In times of a pandemic and scientific discourse trying to weed out the causal correlations with statistical data of and a lot of correlations, this might get confusing for the untrained mind, and tempting. An abused correlation might be taken or abused as a causal relation and then reported to a certain uncritical audience as a “proof”. A scientifically trained mind has to stand up against improper interpretations, as this scientific instrument “correlation” is at the base of scientific work. I had to deal a lot with different measures from live brains while doing brain research with EEG in the Center of Brain Research in Vienna – trying to find a causal relation between brain data (measurements of brain waves) and personal experience (detection or retention of perception & connected concepts in the mind). Correlations were our only weapon then, the math behind intimidating. It is important to note that findings in the fields of the Cognitive Neurosciences are based on correlations but not a proof of a causal relation. If we would have proof, we could say: We have understood the brain – because of x, y is happening…that is the cause of the mind. It is not that simple, unfortunately. We usually search in large data sets (acquired in controlled experimental situations) for a clear over-random correlations. Then we try to interpret soundly what kind of distribution they have – which is often expressed as a correlation coefficient between -1 and +1. In additon there are many ways to do correlations and different methods estimate their predictive value or accuracy and error margins – all with their pros & cons.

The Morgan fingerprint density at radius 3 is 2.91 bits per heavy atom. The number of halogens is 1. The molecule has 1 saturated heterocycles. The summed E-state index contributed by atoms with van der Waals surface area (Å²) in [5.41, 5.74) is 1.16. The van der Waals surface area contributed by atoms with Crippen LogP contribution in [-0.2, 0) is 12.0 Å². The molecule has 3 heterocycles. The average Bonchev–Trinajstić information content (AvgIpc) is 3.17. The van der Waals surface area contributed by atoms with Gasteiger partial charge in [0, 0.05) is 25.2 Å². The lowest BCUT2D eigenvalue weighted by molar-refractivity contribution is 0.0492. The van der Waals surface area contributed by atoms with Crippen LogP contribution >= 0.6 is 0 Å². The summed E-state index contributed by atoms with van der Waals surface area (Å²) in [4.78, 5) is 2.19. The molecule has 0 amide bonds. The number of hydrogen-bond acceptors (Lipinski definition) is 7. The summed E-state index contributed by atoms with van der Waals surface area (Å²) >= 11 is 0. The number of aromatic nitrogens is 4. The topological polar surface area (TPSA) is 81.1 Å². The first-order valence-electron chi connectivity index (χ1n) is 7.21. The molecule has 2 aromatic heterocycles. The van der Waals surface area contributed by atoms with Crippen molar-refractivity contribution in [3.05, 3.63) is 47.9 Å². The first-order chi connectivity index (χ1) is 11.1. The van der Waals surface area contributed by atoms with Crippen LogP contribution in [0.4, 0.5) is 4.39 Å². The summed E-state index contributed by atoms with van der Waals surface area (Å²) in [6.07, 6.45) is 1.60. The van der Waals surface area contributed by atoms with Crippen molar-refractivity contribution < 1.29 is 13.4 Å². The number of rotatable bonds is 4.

(Examples of the correlation of x and y for various distributions of (x,y) pairs. A translated version in R of an Matematica 6 code by Denis Boigelot. Source: commons.wikimedia.org)
The fallacy of correlation to causality is also known as cum hoc ergo propter hoc (Latin for ‘with this, therefore because of this’). In order to really establish causalities and to be able to define directions of causality, a substance-scientific consideration is fundamentally necessary. In this case, the question “why does noise in the house have a negative effect on the intelligence of children?” Can only be explained by groups of people with the appropriate specialist knowledge, such as psychologists and environmental scientists.